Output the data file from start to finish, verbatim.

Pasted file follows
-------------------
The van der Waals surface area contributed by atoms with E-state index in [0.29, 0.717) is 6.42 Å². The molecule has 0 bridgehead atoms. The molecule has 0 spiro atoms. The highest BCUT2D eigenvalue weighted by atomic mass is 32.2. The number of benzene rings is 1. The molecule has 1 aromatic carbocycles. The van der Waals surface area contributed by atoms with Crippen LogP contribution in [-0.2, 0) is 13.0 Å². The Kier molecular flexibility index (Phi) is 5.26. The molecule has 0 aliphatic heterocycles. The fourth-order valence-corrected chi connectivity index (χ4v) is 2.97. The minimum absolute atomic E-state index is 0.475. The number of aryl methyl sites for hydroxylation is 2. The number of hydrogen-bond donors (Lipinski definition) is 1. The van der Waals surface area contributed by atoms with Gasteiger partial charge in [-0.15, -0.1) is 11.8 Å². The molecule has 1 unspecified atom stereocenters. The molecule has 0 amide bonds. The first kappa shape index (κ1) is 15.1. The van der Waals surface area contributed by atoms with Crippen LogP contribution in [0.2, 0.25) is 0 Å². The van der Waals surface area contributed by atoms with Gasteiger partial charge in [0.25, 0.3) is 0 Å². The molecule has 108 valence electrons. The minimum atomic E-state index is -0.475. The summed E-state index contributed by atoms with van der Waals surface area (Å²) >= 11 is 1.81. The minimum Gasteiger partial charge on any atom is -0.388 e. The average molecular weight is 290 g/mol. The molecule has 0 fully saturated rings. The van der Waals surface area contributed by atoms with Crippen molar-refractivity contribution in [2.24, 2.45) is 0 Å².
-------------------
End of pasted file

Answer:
The van der Waals surface area contributed by atoms with E-state index in [0.29, 0.717) is 6.42 Å². The molecule has 0 bridgehead atoms. The molecule has 0 spiro atoms. The highest BCUT2D eigenvalue weighted by atomic mass is 32.2. The number of benzene rings is 1. The molecule has 1 aromatic carbocycles. The van der Waals surface area contributed by atoms with Crippen LogP contribution in [-0.2, 0) is 13.0 Å². The Kier molecular flexibility index (Phi) is 5.26. The molecule has 0 aliphatic heterocycles. The fourth-order valence-corrected chi connectivity index (χ4v) is 2.97. The minimum absolute atomic E-state index is 0.475. The number of aryl methyl sites for hydroxylation is 2. The number of hydrogen-bond donors (Lipinski definition) is 1. The van der Waals surface area contributed by atoms with Gasteiger partial charge in [-0.15, -0.1) is 11.8 Å². The molecule has 1 unspecified atom stereocenters. The molecule has 0 amide bonds. The first kappa shape index (κ1) is 15.1. The van der Waals surface area contributed by atoms with Crippen LogP contribution in [0.2, 0.25) is 0 Å². The van der Waals surface area contributed by atoms with Gasteiger partial charge in [0.25, 0.3) is 0 Å². The molecule has 108 valence electrons. The minimum atomic E-state index is -0.475. The summed E-state index contributed by atoms with van der Waals surface area (Å²) >= 11 is 1.81. The minimum Gasteiger partial charge on any atom is -0.388 e. The average molecular weight is 290 g/mol. The molecule has 0 fully saturated rings. The van der Waals surface area contributed by atoms with Crippen molar-refractivity contribution in [2.24, 2.45) is 0 Å².